Hungarian Grand Prix: PreviewJuly 14, 2020
Following on from back-to-back events in Austria the Formula One World Championship is heading across the border to Hungary for the third round of the 2020 season.
The Hungaroring, located on the outside of Hungary’s capital Budapest, has been hosting Formula One events since 1986, when the purpose-built venue brought the championship under the Iron Curtain for the first time. It quickly emerged as a popular race venue, courtesy of its close proximity to the vibrant and historic Budapest, with its gothic architecture, social ruin bars, and verdant parks, where East meets West across the Danube River.
Located in a natural valley, the technical 4.381km Hungaroring circuit poses a challenge for teams and drivers alike, with 14 tricky turns, and little in the way of run-off. Overtaking is often at a premium at the Hungaroring, placing an extra importance on grid position, while the intensely hot Hungarian summers means the tires can be severely punished. Several medium and high-speed corners mean the drivers also face a test of their endurance, particularly at the end of a triple-header of races, only the second time in history that there has been three grands prix in as many weeks.
After back-to-back races in Austria the Haas F1 Team and drivers Romain Grosjean and Kevin Magnussen are keen to assess its VF-20 at an entirely different race track, and continue building on the lessons that were learned across the past two weekends.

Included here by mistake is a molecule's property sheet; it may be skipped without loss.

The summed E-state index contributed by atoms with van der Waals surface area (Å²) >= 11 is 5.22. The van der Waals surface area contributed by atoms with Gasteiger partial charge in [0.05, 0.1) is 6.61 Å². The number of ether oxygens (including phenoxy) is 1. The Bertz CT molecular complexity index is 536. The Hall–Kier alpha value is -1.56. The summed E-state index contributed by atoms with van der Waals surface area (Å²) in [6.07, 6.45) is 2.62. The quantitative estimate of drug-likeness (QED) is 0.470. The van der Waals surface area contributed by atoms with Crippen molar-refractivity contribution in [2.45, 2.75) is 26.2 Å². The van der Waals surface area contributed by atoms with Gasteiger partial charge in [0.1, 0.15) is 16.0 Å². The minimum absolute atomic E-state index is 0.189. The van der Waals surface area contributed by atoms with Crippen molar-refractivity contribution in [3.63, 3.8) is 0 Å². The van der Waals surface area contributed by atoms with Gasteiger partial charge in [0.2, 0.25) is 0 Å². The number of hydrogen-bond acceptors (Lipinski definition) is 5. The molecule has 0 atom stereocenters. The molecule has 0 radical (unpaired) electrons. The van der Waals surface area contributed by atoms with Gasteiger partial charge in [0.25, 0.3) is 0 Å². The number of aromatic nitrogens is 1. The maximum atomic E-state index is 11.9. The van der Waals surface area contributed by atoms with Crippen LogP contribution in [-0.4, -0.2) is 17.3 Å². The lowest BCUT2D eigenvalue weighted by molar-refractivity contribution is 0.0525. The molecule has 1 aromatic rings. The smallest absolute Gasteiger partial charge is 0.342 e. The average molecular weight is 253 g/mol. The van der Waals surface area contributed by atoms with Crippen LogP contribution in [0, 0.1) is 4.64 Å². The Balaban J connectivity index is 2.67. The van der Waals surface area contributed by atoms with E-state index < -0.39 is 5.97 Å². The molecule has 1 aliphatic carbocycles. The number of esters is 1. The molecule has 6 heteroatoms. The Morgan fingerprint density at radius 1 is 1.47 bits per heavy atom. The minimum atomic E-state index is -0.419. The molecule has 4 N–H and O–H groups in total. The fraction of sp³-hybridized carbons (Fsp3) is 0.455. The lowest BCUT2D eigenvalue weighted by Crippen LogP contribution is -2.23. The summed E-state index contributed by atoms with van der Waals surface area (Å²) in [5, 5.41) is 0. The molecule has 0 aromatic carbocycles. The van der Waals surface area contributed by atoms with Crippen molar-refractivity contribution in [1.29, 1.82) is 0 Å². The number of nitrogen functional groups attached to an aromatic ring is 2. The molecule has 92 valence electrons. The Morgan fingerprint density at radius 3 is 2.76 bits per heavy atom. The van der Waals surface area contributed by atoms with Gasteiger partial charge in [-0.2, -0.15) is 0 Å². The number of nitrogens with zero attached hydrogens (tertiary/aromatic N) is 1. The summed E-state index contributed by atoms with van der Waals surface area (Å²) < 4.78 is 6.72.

Grosjean has race-winning experience at the Hungaroring in junior categories and in his first full-time Formula One campaign in 2012 recorded a podium finish, classifying third. Magnussen registered a standout seventh in 2018, with Grosjean 10th, ensuring both Haas F1 Team racers brought home points. The Hungaroring was less kind the following year and thus Haas F1 Team is keen to make amends as Formula One brings its opening trio of races to a close.
The Hungarian Grand Prix will take place across July 17 to 19, with two 90-minute practice sessions on Friday, final practice and a three-part qualifying hour on Saturday, the results of which set the grid for Sunday’s 70-lap grand prix. Lights out is due for 15:10 local time (08:10 EST/13:10 GMT).
Guenther Steiner, Team Principal, Haas F1 Team
The team brought both cars home to the checkered flag at the Styrian Grand Prix after a disappointing double DNF the weekend before. What positives can you extract from Sunday’s race result and what, if any changes were made to deliver a stronger performance?
“Obviously the Austrian Grand Prix was a disappointment for us with having two cars not finishing. Coming back to the same place for the Styrian Grand Prix, this time we were able to finish and fight a little bit with our opponents – not in the right place, but at least it’s better than last year. We need to get better in order to fight for points. It’s a start and hopefully going forward we can get into that fight.”